So what’s next? Is he pushing the envelope, taking opportunities the defense gives? In a world of vulgar, offensive certainty, not knowing what’s next creates a magnetic sense of anticipation. We knew that game-winner was going in, but really who hits a game-winner like that? The crystallization of our hopes and fears lands us somewhere between numb and elated at the improbable inevitability of it all. I was going for Oklahoma City and Russ and Durant and even Enes Kanter. The last thing I wanted to see was a season-defining from a player in the midst of a historic run and yet here I am sucked into the vortex, levelheaded and whole with all my bearings making sense of that which makes no sense and wondering, with mixed emotions, what in the Land of Chamberlain comes next.
February 2, 2016Posted by on
We’re in the thick of things now. Iowa caucuses are dominating the Twitter and cable periphery. Hell, the caucuses and nauseating Presidential politics are dominating everything, but still the NBA game goes on like the little men and women at the center of the Earth pushing the giant gears that keep this frightening globe spinning. And as long as the NBA goes on, we’ll have stats and contexts and histories to thumb through – which is exactly what we prefer to do here. So damn the elections, let’s check in with the NBA, 2016 style:
[NOTE: All stat comparisons use www.basketball-reference.com’s Player Index Finder which cross-references data going back to the 1983-84 season. Anything that occurred pre-83-84 is not included.}
- Andre Drummond: 720 rebounds in 48 games. When we last checked in with Drummond, he was averaging over 16rpg. Through January and 48 games, the Middleman in Motor City has dropped to 15rpg, but he’s still semi-prolific. We haven’t seen a player board like this since Kevin Love in 2010-11 and Drummond is just the fourth player in this +30-year data set. His new friends include Love, Dennis Rodman (seven times!), and Kevin Willis.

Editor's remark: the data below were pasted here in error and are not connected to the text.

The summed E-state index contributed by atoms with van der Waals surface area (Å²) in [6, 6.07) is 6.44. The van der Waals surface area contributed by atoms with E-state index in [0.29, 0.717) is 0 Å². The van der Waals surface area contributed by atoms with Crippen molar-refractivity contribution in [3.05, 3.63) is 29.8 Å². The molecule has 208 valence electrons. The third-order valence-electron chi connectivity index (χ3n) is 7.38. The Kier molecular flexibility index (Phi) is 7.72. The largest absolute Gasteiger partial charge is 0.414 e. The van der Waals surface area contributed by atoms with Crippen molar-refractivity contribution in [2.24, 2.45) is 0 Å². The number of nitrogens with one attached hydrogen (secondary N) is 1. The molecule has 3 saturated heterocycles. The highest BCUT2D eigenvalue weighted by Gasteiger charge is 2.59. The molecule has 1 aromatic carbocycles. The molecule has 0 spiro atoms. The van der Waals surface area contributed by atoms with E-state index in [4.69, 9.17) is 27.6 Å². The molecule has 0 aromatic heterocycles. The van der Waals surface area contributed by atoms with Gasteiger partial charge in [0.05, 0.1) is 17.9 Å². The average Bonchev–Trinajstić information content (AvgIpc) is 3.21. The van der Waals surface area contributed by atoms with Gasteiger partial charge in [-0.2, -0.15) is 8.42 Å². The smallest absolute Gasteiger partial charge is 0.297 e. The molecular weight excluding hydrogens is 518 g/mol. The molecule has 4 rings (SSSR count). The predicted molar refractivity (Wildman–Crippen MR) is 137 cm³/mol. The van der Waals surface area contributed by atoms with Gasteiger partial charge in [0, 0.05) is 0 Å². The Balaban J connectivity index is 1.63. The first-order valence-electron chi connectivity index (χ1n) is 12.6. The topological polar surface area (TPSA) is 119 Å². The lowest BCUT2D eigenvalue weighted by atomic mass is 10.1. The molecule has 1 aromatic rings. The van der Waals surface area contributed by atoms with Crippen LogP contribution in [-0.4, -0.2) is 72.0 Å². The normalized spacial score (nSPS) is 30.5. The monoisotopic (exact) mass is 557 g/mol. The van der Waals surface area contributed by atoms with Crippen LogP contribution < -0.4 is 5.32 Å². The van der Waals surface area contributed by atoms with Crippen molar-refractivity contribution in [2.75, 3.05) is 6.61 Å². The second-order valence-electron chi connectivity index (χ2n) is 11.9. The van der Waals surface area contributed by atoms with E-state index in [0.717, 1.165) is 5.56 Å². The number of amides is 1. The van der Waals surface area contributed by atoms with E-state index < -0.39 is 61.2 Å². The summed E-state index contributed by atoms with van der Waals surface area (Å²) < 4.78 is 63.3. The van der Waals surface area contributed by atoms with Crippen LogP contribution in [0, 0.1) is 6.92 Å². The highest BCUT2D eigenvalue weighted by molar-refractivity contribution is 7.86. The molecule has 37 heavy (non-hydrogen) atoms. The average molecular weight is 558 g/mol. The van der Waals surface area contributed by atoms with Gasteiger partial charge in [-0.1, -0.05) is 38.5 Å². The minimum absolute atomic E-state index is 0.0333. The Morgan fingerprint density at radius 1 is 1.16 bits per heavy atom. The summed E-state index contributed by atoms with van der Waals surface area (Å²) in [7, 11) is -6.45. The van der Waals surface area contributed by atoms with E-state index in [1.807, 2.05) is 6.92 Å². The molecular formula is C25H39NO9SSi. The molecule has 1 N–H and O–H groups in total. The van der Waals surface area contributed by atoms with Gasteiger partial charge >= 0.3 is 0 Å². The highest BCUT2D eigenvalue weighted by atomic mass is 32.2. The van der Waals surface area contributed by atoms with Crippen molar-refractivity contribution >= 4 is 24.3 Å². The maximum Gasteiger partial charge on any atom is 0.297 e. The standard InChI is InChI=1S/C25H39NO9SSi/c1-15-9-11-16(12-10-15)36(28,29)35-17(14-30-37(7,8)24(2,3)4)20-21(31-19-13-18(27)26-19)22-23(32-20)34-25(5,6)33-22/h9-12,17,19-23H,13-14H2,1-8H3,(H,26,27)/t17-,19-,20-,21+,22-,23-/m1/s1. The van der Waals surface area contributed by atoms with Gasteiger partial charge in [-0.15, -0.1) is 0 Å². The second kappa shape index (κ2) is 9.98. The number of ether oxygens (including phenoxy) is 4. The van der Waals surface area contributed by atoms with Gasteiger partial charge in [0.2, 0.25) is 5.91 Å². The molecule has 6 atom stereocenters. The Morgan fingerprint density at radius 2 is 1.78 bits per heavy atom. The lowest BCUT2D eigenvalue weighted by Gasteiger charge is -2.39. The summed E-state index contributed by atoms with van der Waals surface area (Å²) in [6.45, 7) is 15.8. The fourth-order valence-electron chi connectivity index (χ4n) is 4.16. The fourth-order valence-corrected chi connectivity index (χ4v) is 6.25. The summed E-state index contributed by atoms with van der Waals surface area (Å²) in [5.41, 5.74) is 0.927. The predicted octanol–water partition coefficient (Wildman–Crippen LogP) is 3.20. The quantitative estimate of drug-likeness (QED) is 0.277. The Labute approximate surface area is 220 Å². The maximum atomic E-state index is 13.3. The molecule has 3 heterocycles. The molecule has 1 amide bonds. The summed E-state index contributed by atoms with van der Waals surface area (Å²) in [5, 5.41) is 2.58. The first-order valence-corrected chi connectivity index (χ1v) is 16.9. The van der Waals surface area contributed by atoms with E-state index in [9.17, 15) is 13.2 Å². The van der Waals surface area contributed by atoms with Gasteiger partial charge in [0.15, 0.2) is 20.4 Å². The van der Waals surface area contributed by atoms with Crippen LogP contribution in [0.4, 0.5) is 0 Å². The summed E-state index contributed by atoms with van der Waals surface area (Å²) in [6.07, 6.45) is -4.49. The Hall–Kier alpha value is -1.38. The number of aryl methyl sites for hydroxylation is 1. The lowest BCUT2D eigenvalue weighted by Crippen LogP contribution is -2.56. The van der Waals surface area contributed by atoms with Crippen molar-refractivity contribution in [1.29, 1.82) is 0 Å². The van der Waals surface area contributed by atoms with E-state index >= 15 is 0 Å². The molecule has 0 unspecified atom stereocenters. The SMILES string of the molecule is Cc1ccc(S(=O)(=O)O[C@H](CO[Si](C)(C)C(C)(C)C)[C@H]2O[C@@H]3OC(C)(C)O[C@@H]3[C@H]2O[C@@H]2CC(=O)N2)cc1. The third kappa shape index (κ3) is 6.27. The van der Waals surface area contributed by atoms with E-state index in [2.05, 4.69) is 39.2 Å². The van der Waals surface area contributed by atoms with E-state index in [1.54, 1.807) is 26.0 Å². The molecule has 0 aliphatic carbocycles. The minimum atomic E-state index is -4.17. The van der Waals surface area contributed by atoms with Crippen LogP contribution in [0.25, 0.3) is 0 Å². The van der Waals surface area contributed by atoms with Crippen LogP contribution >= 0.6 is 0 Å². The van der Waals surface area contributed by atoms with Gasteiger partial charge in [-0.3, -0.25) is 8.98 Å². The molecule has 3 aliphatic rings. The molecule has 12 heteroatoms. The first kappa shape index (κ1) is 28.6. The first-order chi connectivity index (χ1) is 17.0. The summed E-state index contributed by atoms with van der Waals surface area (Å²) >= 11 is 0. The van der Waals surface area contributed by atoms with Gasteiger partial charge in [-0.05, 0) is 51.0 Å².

- Hassan Whiteside: 158 blocks in 41 games. After averaging over 4 blocks/game for the first 31 games of the season, Whiteside’s subsequent 10 games have dropped to just a shade over 3/game. It’s nothing to sneeze at and I’m unfamiliar with analysis including sneezes so let’s get away from that. Whiteside’s been dinged up with injuries and appears to get a bit sensitive on Instagram when he’s criticized – which is often. Dramas aside, no one’s blocked shots as frequently as Whiteside since Marcus Camby back in 2007-08.
- James Harden: 221 turnovers in 50 games. The Rockets have been a hot mess this year and some chunk of the responsibility for their suffering falls on the bearded shoulders of Harden. His stats have been gaudy as he’s averaging ~28ppg, 6rpg, and 7apg, but the most consistent element to his play has been turnovers. So many turnovers. If I told you his TOs/game had decreased since early January, maybe you’d nod in approval. But if I told you his average dropped from 4.47/game to 4.42, maybe you’d shake your head in disgust. The last player to mishandle this much through this many games was that ode to anti-efficiency measures, Allen Iverson back in 1996-97. At least that AI was a rookie with mistakes to make and lessons to learn. Harden is … not a rookie. He shouldn’t be making this many mistakes.